Running for Recovery


One man is giving new meaning to the term “12-step” as he hits the road to help him overcome addiction.

The Washington Post recently told the story of Walter Barrera, a 32-year-old Washington, DC resident who has turned to running to kick his addiction to cocaine and crystal meth. Just a few years ago, he was addicted to drugs, homeless for a time, and turned to petty crime to support his habit.

Then one morning in 2010 he went for a run.

After only one block, he realized that he could replace substance use with running. Three years later, he’s traded drugs’ negative effects for running’s positive ones. Waking up each morning, he feels that familiar urge to seek out a high, but this time the high he’s chasing is a natural one. As the miles pass, the endorphins kick in, providing a feeling that bears shades of the euphoria he used to get after using.

It’s an unorthodox approach to be sure. And in another parallel to drug use, he soon found that ne needed more. He began running marathons and then traded up to a 50-mile race, and is prepping for a 100-mile race in the mountains of Colorado.

Not that their haven’t been detours along the road to recovery, including a jail stay when a past crime caught up with him. But even in a cell, he dreamed of running. And he did participate in a drug rehab program. He was in treatment for six months. Today, he attends services at Capitol Hill Baptist Church, reads books that merge religion and running, and judges the success or failure of each day by how many miles he runs, the Post reported. He also continues to channel his urges into running. He even went so far as to sneak out of a shelter after hours to get in his daily run. In 2012, Barrera moved into an apartment of his own for the first time in more than two years.

Recently, a doctor advised Barrera to decrease his mileage, but that made him irritable and restless. “In the first three weeks of May, he totaled nearly 328 miles, including a 29-hour period in which he ran three times, logging 54.76 miles,” The Post says.

Some worry that Barrera is placing too much importance on running, forgoing meetings, and that if he were to get injured, it could jeopardize his sobriety. But he finds freedom in running. The beauty of nature inspires him and he’s able to take in details he never noticed when he was addicted.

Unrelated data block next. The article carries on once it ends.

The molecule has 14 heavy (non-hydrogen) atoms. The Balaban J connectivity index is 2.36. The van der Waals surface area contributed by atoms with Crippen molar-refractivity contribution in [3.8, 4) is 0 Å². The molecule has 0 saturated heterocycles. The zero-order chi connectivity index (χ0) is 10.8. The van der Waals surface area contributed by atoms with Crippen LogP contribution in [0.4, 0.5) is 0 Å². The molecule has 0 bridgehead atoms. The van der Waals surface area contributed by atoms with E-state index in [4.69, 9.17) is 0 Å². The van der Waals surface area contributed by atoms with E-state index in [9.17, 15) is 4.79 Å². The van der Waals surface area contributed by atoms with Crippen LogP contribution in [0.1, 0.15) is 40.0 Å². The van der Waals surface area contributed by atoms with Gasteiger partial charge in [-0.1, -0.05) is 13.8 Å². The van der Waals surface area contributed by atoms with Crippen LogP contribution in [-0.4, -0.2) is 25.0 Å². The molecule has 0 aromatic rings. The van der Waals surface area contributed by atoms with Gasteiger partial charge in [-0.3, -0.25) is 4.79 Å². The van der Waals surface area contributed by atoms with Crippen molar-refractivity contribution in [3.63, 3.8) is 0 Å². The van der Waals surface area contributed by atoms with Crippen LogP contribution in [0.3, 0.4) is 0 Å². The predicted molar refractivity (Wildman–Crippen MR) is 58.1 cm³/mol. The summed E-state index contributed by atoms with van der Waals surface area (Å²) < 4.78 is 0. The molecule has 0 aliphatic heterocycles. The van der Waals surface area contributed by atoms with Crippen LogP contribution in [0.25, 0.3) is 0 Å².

“I’m a new person. I’m a new creation,” he tells The Post. “I don’t think I run to stay sober. I do it just to have fun, to feel like myself — something I didn’t do for so long.”

Each person’s road to recovery is personal and unique. What works for one, may not work for someone else. While there are tried and true treatment methods, and residential programs have great track records, it’s still a personal process.

If you or someone you love needs treatment for an addiction and co-occurring disorder, call The Canyon at the toll-free number on our homepage. Someone is there to take your call 24 hours a day and answer any questions you have about treatment, financing or insurance.

Wendy Lee Nentwig

By Wendy Lee Nentwig
Guest Contributor

One Response

  1. Hayden June 18, 2013

    everything that is written on the site about Suboxone is a complete lie….. I’ve been on them for about a year now and ive NEVER Had prescriptions fOR them…. I was a heroine addict for several years and then I went up **** creek for Possession of heroin…. I was 21 years clean in prison and tried suboxone when I got released it was just like getting high on heroin and I cannot go 24 hrs without having the same withdrawals as I did from heroine….. it’s basically just a scam to get money because all it does is give people the legal reason to get high I just can’t get the legal permission I know now when I do it and it only takes 1 milligrams to make me throw up and nod in n out for 12-15 hrs…..

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